People addicted to alcohol drink compulsively and often claim to have an addictive personality. It is a convenient myth.
I heard of a dentist who approached his dental work with compulsive attention to detail. His crowns had to fit perfectly. He was fanatical about bite adjustment and his workspace cleanliness was impeccable—all things I like to see in a dentist, because I do not like pain… or recalls.
Unfortunately, when his compulsive cleanliness extended to his front office and the waiting room, he could not keep his staff. His marriages didn’t last, because he imposed his compulsive orderliness on his family.
Compulsively doing things is a way of handling underlying fear. In other words, a compulsion is a fear-based urge. It is an ego defense mechanism just like rationalization and denial. We all have some degree of compulsive tendencies.
At one end of the continuum are compulsions that are innocuous, or even, on the surface, positive. For example, punctuality is generally a good habit. However, if being a minute late for any appointment makes you anxious, being on time is probably a compulsion for you.
At the other end of the continuum is the person with the psychiatric condition, obsessive-compulsive disorder (OCD). Recall the Jack Nicholson movie, “As Good As It Gets.” A very small percentage of people ever qualify for that diagnosis.
The Chandler dentist I mentioned above illustrates how compulsive tendencies can be both beneficial and harmful. Joining a gym, signing up as a volunteer, starting a book club, gardening or even DIY teeth whitening could be examples of positive alternatives. However, he would not come even close to meeting the criteria for OCD.
Compulsive behavior can take many forms: compulsive drinking, TV watching, coffee drinking, chocolate eating, working, exercise, gardening or sex. Some of these compulsions are reframed as addictions, making the person an alcohol addict (alcoholic), chocolate addict (chocoholic), work addict (workaholic) or sex addict (sexaholic).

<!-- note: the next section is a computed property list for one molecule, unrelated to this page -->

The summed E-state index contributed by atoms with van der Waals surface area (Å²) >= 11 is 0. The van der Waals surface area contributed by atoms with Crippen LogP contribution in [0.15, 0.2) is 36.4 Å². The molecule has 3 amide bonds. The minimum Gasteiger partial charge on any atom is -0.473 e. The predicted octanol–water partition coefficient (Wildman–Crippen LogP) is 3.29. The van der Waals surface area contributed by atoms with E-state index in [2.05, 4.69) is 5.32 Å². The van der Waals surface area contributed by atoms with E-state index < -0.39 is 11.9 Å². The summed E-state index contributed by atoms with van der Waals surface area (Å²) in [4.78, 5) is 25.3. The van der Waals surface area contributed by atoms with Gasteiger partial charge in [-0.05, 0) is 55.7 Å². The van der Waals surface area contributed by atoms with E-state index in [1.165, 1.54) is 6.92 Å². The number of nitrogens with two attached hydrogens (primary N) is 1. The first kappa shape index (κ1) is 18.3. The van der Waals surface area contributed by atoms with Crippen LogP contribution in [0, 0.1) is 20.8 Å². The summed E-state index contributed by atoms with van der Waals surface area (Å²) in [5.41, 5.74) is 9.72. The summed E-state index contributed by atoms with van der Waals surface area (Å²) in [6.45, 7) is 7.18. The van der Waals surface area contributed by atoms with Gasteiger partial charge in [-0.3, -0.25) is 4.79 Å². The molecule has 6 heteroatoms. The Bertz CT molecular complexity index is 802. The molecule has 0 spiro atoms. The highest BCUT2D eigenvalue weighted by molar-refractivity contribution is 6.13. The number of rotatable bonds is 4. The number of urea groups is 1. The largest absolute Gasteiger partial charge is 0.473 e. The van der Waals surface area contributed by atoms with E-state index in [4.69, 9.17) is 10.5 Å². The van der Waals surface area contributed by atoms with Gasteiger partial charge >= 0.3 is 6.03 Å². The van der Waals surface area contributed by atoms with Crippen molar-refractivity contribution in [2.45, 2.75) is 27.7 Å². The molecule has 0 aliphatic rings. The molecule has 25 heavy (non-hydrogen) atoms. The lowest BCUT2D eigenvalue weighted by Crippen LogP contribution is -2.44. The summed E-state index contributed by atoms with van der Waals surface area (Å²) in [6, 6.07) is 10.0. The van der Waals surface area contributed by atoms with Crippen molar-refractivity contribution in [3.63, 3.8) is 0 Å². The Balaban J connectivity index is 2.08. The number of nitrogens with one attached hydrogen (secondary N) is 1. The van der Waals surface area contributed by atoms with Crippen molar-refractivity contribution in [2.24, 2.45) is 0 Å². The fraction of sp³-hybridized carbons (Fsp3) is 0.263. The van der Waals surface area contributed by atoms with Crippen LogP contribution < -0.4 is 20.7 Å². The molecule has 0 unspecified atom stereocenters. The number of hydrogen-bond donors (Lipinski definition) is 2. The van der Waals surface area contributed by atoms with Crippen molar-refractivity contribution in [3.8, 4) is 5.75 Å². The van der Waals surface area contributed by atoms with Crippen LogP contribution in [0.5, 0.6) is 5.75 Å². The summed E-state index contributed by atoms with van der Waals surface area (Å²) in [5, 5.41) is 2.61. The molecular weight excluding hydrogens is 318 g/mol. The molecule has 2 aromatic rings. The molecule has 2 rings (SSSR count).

Alcoholism is compulsive seeking and consuming alcohol. If the functioning alcoholic stops drinking, the compulsion often shifts to something else. The stories of the amount of coffee consumed at AA meetings are legend. That and other observations about compulsive drinkers have led to the term “Addictive Personality.” Functioning alcoholics now add “addictive personality” to their litany of excuses for continuing to abuse alcohol.
In fact, unless your compulsion happens to be drinking, no one would think you had an addictive personality. Since the use of the term, “addictive personality,” is dependent on the object of the compulsion, not on the process, it explains nothing.
However, since you can shift compulsiveness from one object to another, like from alcohol to coffee, and can harness it for beneficial purposes such as dentistry, why couldn’t you redirect the power of the compulsion to drink?
The compulsion to drink might be harnessed, for example, to pursue compulsively a new hobby or new business. If you could harness the compulsiveness of alcoholism for volunteer work, for example, think of what good could come as you phased out the addiction.
Could a harmful compulsion be redirected to self-improvement? I have seen it happen.
The shift from a bad compulsion to a better one, of course, is not an end in itself. However, it could be an important step in leaving a bad compulsion in the past, doing something positive, and in ultimately achieving a more balanced life.